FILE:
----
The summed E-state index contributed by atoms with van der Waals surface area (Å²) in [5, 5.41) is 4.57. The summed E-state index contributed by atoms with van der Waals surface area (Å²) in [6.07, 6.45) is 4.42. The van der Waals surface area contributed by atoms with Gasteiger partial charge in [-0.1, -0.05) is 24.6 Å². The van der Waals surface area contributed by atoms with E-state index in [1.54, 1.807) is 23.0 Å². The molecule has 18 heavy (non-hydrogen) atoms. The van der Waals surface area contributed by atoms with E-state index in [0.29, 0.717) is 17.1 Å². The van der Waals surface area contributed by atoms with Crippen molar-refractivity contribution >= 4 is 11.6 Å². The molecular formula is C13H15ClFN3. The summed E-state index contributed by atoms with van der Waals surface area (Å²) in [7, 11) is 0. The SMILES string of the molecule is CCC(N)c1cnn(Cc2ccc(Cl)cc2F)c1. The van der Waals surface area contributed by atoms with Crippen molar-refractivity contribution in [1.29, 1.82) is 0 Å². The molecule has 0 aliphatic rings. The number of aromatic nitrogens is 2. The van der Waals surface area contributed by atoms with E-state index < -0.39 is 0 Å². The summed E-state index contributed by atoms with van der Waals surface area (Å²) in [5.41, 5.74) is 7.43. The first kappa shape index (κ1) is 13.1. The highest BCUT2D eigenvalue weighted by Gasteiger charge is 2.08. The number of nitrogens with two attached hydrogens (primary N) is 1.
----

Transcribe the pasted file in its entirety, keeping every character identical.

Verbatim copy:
The summed E-state index contributed by atoms with van der Waals surface area (Å²) in [5, 5.41) is 4.57. The summed E-state index contributed by atoms with van der Waals surface area (Å²) in [6.07, 6.45) is 4.42. The van der Waals surface area contributed by atoms with Gasteiger partial charge in [-0.1, -0.05) is 24.6 Å². The van der Waals surface area contributed by atoms with E-state index in [1.54, 1.807) is 23.0 Å². The molecule has 18 heavy (non-hydrogen) atoms. The van der Waals surface area contributed by atoms with E-state index in [0.29, 0.717) is 17.1 Å². The van der Waals surface area contributed by atoms with Crippen molar-refractivity contribution >= 4 is 11.6 Å². The molecular formula is C13H15ClFN3. The summed E-state index contributed by atoms with van der Waals surface area (Å²) in [7, 11) is 0. The SMILES string of the molecule is CCC(N)c1cnn(Cc2ccc(Cl)cc2F)c1. The van der Waals surface area contributed by atoms with Crippen molar-refractivity contribution in [1.29, 1.82) is 0 Å². The molecule has 0 aliphatic rings. The number of aromatic nitrogens is 2. The van der Waals surface area contributed by atoms with E-state index < -0.39 is 0 Å². The summed E-state index contributed by atoms with van der Waals surface area (Å²) in [5.41, 5.74) is 7.43. The first kappa shape index (κ1) is 13.1. The highest BCUT2D eigenvalue weighted by Gasteiger charge is 2.08. The number of nitrogens with two attached hydrogens (primary N) is 1.